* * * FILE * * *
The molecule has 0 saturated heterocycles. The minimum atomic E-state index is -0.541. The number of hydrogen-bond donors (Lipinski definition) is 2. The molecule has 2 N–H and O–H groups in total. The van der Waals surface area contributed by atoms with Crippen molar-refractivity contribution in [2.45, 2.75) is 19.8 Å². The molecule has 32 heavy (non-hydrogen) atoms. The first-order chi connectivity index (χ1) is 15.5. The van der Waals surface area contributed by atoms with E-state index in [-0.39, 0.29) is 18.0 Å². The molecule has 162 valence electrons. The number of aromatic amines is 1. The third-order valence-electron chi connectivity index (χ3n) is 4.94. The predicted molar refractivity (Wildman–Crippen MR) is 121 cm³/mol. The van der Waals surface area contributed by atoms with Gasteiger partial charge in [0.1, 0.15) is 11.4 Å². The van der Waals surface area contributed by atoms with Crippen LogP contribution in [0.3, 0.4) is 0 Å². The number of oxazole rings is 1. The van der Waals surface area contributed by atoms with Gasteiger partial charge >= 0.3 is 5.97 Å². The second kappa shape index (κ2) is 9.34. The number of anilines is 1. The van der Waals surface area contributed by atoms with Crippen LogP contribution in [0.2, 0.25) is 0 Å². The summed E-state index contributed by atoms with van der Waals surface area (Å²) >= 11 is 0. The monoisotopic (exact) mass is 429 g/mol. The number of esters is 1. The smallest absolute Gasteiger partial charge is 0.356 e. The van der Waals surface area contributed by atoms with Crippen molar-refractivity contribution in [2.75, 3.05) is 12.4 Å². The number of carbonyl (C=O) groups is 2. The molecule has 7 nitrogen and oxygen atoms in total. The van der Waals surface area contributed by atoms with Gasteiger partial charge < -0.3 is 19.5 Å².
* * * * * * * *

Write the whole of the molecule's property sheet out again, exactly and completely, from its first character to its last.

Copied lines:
The molecule has 0 saturated heterocycles. The minimum atomic E-state index is -0.541. The number of hydrogen-bond donors (Lipinski definition) is 2. The molecule has 2 N–H and O–H groups in total. The van der Waals surface area contributed by atoms with Crippen molar-refractivity contribution in [2.45, 2.75) is 19.8 Å². The molecule has 32 heavy (non-hydrogen) atoms. The first-order chi connectivity index (χ1) is 15.5. The van der Waals surface area contributed by atoms with E-state index in [-0.39, 0.29) is 18.0 Å². The molecule has 162 valence electrons. The number of aromatic amines is 1. The third-order valence-electron chi connectivity index (χ3n) is 4.94. The predicted molar refractivity (Wildman–Crippen MR) is 121 cm³/mol. The van der Waals surface area contributed by atoms with Gasteiger partial charge in [0.1, 0.15) is 11.4 Å². The van der Waals surface area contributed by atoms with Crippen LogP contribution in [0.3, 0.4) is 0 Å². The number of oxazole rings is 1. The van der Waals surface area contributed by atoms with Gasteiger partial charge >= 0.3 is 5.97 Å². The second kappa shape index (κ2) is 9.34. The number of anilines is 1. The van der Waals surface area contributed by atoms with Crippen LogP contribution in [0.2, 0.25) is 0 Å². The summed E-state index contributed by atoms with van der Waals surface area (Å²) >= 11 is 0. The monoisotopic (exact) mass is 429 g/mol. The number of esters is 1. The smallest absolute Gasteiger partial charge is 0.356 e. The van der Waals surface area contributed by atoms with Crippen molar-refractivity contribution in [2.75, 3.05) is 12.4 Å². The number of carbonyl (C=O) groups is 2. The molecule has 7 nitrogen and oxygen atoms in total. The van der Waals surface area contributed by atoms with Gasteiger partial charge < -0.3 is 19.5 Å².